Development Series

The Center for Contemporary Opera continues its popular Development Series with three exciting works in progress:

Hester 

by Richard Alan White
October 12, 2017 8pm (Sold Out)
October 15, 2017 8pm

National Opera Center Recital Hall

In 1992, writer Alfred Kazin began an article in The New York Review of Books with what today would seem a startling question: “Why is there no opera of The Scarlet Letter?” He must not have known Richard Alan White. Mr. White began conceptualizing his opera, “Hester,” named after the protagonist of Hawthorne’s classic American novel, in the 1970’s. At the time Mr. White began putting pencil to music paper, two major operas had in fact been inspired by The Scarlet Letter: Damrosch’s 1895 opera and Giannini’s in 1938, though neither became household names. To date, Mr. White’s approach to composing this classic is unique. With a focus on Hester Prynne, Mr. White brings a truth to the story’s emotional depth.  “I’ve worked in prisons. I was a NYC caseworker for the Dept. of Social Services and have worked with countless single mothers. I’ve known people who have been killed,” he said. Hester is not a fantastical melodrama. It is about real life and is more relevant today than ever before.”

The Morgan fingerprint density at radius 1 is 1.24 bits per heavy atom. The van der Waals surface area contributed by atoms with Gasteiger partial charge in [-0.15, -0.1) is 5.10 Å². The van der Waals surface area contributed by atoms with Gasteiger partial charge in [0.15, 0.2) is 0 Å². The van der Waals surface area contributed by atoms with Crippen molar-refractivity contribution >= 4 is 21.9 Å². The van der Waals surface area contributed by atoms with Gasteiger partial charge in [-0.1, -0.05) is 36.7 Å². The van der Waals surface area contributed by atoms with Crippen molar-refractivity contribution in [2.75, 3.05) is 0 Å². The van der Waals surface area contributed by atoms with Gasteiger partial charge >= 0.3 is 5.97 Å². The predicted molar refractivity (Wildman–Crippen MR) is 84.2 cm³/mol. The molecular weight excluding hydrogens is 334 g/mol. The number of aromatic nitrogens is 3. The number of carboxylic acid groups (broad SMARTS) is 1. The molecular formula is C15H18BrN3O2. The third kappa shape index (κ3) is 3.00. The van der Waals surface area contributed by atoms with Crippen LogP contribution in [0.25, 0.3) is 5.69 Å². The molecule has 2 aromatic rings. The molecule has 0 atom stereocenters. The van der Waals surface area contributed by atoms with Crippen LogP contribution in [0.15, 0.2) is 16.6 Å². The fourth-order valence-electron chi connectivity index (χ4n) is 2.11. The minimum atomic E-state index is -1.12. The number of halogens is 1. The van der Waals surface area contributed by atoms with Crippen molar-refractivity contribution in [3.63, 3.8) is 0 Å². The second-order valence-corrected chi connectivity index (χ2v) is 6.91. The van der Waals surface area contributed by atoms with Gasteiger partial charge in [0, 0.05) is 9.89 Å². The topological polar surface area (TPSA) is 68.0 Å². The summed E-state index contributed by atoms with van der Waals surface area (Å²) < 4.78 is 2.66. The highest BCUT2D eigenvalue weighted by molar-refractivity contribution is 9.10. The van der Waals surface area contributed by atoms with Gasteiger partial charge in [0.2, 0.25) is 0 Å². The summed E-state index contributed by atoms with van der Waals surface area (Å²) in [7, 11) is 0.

Richard Alan White, 82, is an emerging composer based in Brooklyn, New York. He has a Master of Arts, Music Composition, from Columbia University, (1957). Both the librettist and the composer of Hester, he is also a trained actor and singer with a long list of acting and singing credits. He studied composition with Robert Starrer, Hall Overton, Jack Beeson, Otto Leuning, and acting with Uta Haagen, Alice Spivak, and Stephen Strimpell. He attended lectures in Darmstadt, Germany with Pierre Boulez, Karlheinz Stockhausen, and Olivier Messiaen. This is his first professional performance of any of his works. From New England, he has family roots in Salem, Mass., which is the location of the Custom House in Hawthorne’s The Scarlet Letter.